More than half of the prisons test inmates randomly, and nearly three-quarters test individual ...
Drug testing of prison inmates has become a standard practice in federal and state institutions, with hundreds of thousands of urinalysis tests conducted over the course of a year; and a significant portion of the tests turn up positive, according to a major study by the federal Bureau of Justice Statistics (BJS).
Rick Koenig is an Arizona prisoner who tested positive for marijuana use in an ADx urine test. He was infracted for drug use. Prior to his disciplinary hearing Koenig requested a gas liquid chromatography-mass spectrometer test (a method that is 100 percent accurate) preformed by an independent laboratory, at his expense, to confirm the ADx test results. Prison officials denied the request and found Koenig guilty.
Koenig filed suit in federal court under § 1983 claiming that denial of his request for an independent drug test violated his due process rights. The district court dismissed the suit and he appealed.
The Court of Appeals for Ninth Circuit affirmed dismissal of the suit by adopting the reasoning of Pella v. Adams , 702 F. Supp. 244, 248 (DC NV 1988), modified 723 F. Supp. 1394 (DC NV 1989). The court in Pella upheld denial of a prisoner's request for an independent drug test by claiming it would have a "ripple effect" among other prisoners and impose a significant administrative burden on prison officials. Another reason for the decision is that not every prisoner could afford an independent test.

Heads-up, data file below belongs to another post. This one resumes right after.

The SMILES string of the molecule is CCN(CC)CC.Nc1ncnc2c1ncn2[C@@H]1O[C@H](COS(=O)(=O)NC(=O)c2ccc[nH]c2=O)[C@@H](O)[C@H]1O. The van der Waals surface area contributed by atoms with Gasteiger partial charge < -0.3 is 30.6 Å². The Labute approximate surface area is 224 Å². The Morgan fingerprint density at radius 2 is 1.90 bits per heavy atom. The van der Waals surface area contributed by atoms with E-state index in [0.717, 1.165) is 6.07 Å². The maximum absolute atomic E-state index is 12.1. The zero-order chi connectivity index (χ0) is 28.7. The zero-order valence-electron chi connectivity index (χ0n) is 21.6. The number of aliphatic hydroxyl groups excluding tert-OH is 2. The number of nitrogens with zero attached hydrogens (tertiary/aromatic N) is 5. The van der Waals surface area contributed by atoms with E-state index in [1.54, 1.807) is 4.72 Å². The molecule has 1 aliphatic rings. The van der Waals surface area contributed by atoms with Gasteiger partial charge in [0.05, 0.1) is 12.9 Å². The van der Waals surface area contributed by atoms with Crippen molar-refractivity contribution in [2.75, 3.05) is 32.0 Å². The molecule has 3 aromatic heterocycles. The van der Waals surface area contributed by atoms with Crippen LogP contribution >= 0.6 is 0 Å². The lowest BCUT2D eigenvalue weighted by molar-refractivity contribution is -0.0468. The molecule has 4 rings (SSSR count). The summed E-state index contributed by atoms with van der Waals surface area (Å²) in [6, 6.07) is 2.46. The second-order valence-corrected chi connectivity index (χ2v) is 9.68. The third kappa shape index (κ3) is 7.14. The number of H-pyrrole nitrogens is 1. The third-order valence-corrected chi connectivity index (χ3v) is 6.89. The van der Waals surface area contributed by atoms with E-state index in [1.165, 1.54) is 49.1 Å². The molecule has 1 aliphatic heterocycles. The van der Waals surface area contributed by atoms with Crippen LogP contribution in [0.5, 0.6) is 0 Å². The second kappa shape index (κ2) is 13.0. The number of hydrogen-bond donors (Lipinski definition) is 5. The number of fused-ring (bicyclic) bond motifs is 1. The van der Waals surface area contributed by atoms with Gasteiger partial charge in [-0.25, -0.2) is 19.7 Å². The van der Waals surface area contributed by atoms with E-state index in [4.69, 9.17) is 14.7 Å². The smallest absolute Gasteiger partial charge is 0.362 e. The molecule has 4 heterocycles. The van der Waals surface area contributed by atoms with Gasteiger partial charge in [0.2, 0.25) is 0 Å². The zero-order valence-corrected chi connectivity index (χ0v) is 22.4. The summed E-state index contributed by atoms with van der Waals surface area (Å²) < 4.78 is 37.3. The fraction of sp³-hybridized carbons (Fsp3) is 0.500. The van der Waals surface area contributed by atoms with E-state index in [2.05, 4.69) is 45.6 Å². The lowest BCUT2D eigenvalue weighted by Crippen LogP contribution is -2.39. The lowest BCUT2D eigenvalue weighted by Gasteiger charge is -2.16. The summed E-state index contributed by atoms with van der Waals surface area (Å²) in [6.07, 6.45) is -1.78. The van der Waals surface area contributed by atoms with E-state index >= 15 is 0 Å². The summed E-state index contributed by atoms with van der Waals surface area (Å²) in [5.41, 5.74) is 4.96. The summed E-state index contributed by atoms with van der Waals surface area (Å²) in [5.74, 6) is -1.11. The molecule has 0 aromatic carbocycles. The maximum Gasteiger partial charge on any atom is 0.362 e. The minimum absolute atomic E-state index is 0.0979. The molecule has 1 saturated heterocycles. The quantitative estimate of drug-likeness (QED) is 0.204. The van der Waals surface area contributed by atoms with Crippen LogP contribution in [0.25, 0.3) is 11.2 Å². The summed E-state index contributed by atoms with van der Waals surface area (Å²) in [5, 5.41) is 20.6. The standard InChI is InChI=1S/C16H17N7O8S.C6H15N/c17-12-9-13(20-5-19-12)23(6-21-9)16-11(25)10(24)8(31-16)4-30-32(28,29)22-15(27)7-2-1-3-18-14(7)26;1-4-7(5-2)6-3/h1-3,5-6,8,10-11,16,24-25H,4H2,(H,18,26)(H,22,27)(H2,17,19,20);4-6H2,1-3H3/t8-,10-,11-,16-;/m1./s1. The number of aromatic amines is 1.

Essentially, this ruling makes it impossible ...
Prisoner Has No Right To Independent Drug Test
Donald Cooney is a federal prisoner who was infracted for insolence to a staff member, found guilty and removed from his job position as a sanction. Cooney began an administrative review of the decision but abandoned it by filing suit under Bivens in federal court claiming violation of his right to due process. The district court dismissed the complaint because Cooney had not exhausted his administrative remedies. The court of appeals for the Ninth Circuit vacated and remanded the case back to the district court.
The court of appeals held that whether a prisoner is required to exhaust his administrative remedies before filing suit is a question of law reviewed de novo by the appeals court.
The court held, based on the U.S. Supreme Court decision in McCarthy v. Madigan , 112 S. Ct 1081 (1992), that federal prisoners are not required to exhaust administrative remedies before filing suit in federal court. Thus the court vacated the lower court's dismissal of the suit and remanded the case back to the lower court for further proceedings. See: Cooney v. Edwards , 971 F.2d 345 (9th Cir. 1992).
BOP Prisoners Don't Need To Exhaust Administrative Remedies
Brown-El appealed and the Court of Appeals for the Eighth Circuit affimed in part, reversed in part and remanded.
The court of appeals affirmed dismissal of the claims pertaining to the cold food and inmate staff paper as being frivolous.
The court reversed dismissal of the segregation claims by noting "...a prisoner cannot be punished for a conduct violation without the ...